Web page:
Nairobi — Because of the ongoing War on Iraq, a report released by the International Monetary Fund (IMF) containing grave implications on Africa's economies is receiving limited attention. So limited that nobody is actually talking about it.
For the first time the IMF has admitted that forcing developing countries to open their markets to foreign investors could increase the risk of financial crises. That has been said before - but not by IMF - and that is not a sweet story given the way we rush to the IMF to get economic prescriptions.
The report says that in some cases the process of liberalisation - which it imposed on us - has been accompanied "by increased vulnerability to crises", an issue when raised previously by advocacy groups was dismissed with a wave of the hand.
And to twist the knife, the IMF report says there is "little evidence" that its policies on liberalisation encourage economic growth in poor countries.
"If financial integration has a positive effect on growth, there is as yet no clear and robust empirical proof that the effect is quantitatively significant," it says in part.
The IMF released the document at a time world attention was focused on Iraq and it was sure that it would not get any coverage since every critique is on the Gulf War, which is taking up most air time and newspaper pages.
Prepared by IMF's chief economist Kenneth Rogoff, the report should mark a turning point in the way the fund runs its business. But the major question is: were we deceived into liberalisation programmes and where do we go from here? The damage, for us, is already done and the warnings are coming too late.
In one of the warnings, IMF asks countries to take caution when integrating with the global economy, and countries are advised to achieve an economic balance by creating strong domestic financial institutions.
Now how do we create such strong institutions when they have all collapsed as a result of opening our markets? Where do we start, or do we return to IMF and World Bank and borrow more money to resuscitate these institutions?
The privatisation schemes that were advocated by IMF stifled economic democracy and people had little voice in determining how national assets were valued and handled. These policies exposed people to risk and the most vulnerable people were left with no access to basics like water, food, and health care.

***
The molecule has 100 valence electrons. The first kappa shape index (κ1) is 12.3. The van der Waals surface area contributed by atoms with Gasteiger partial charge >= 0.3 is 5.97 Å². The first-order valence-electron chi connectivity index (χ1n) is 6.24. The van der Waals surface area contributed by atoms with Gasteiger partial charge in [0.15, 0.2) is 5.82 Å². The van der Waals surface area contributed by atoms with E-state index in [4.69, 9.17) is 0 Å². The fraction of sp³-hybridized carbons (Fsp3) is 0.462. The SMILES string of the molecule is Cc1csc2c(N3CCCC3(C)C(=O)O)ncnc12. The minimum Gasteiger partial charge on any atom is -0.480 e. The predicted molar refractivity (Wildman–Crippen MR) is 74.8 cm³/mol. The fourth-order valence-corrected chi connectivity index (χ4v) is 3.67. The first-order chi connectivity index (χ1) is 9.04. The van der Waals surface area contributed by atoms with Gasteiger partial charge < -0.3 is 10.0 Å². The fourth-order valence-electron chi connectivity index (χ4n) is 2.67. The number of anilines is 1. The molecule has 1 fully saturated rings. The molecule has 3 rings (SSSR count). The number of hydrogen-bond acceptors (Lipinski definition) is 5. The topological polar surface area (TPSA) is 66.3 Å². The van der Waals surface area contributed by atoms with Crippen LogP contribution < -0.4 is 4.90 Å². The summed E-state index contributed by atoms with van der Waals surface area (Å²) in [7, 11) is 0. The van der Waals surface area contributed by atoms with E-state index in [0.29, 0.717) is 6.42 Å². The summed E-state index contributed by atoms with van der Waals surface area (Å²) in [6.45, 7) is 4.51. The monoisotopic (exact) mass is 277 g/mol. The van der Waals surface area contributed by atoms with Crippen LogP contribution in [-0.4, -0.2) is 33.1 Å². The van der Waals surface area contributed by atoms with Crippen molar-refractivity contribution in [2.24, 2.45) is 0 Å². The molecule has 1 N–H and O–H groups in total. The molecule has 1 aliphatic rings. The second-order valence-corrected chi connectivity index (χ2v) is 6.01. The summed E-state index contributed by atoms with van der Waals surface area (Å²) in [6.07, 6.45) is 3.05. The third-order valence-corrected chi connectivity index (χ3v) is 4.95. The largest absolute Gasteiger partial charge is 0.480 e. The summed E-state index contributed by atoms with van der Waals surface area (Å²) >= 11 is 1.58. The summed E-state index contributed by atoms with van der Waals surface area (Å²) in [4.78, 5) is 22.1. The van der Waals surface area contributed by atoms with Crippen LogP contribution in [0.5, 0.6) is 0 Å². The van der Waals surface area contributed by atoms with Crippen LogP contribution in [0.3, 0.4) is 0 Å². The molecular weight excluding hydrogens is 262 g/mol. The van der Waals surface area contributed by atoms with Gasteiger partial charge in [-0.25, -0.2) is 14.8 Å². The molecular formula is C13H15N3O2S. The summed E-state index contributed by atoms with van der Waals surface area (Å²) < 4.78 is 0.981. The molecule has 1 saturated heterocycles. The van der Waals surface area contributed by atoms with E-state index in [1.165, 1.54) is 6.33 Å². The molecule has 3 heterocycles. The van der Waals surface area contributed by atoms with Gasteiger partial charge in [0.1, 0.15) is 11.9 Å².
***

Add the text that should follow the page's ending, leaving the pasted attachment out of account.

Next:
Subsidy programmes for impoverished people were eliminated, and basics became unaffordable. But what do we get, after all that? The same IMF now turns again to tell us that it has learned that that policy could have been wrong in the first place.
And that brings me to the core of this article. Africa must come up with its own initiatives for addressing development rather than relying on policies cooked up in Washington boardrooms and experimented on the struggling continent.
And this is not the first time you are hearing this.
For the past few decades Africa has come up with a series of initiatives aimed at addressing the developmental challenges of the continent. Two such initiatives stick out: The Lagos Plan of Action and the follow-up African Alternative Framework for Structural Adjustment. But what happened?
These initiatives were undermined and frustrated by policies developed from outside the continent and imposed on it. Today we are singing about NEPAD, another non-starter that masquerades as a homegrown solution.
Africa should stand and confront the challenges and constraints imposed by the hostile international economic and political order within which our economies operate. It should also confront the domestic weaknesses deriving from socio-economic and political structures that we have built as a result of the IMF-World Bank pressure.
It is time to understand that the so-called integration into the global economy is a hoax. This is because we exist in the global economy as exporters of primary commodities and importers of manufactured products. Both ways we lose because, we do not dictate the prices. This has crippled Africa's economies and undermined the continent's capacity to plan development strategies.
In particular, our manufacturing industries have been destroyed; agricultural production (for food and other domestic needs) is in crisis; public services have been severely weakened; and the capacity of states and governments in Africa to make and implement policies in support of balanced and equitable national development emasculated.
Some of the institutions that took time to build have collapsed in recent years as a result of the policies that were imposed on us and which today IMF admits need a new appraisal.
Let us admit that no development policy in Africa will survive if it is not supported through appropriate trade, investment and macro-economic policy measures. We have to do away with excess military expenditure; eradicate corruption and mismanagement and end capital flight and tax evasion.
Besides, states should be reconstituted and reconstructed to reflect social equity and social inclusion. Further a form of democracy that integrates people's control over decision-making at all levels in the management, equitable use and distribution of social resources should be put in place.
Today farmers are just roaming in Uasin Gishu District waiting for the rains but not sure whether the produce will be profitable. Such guesswork is not good for any economy. They must be told that no more dumping of cheap imports will happen and that the local market is there for them.
The government should also take thorough measures and look at the liberalisation policy, now that the IMF is admitting failure.
But once the focus shifts from Iraqi war, we still have a bone to pick with IMF. We sure will.
Mr Kamau is the Editor of Rights Features, Nairobi. Comments\Views about this article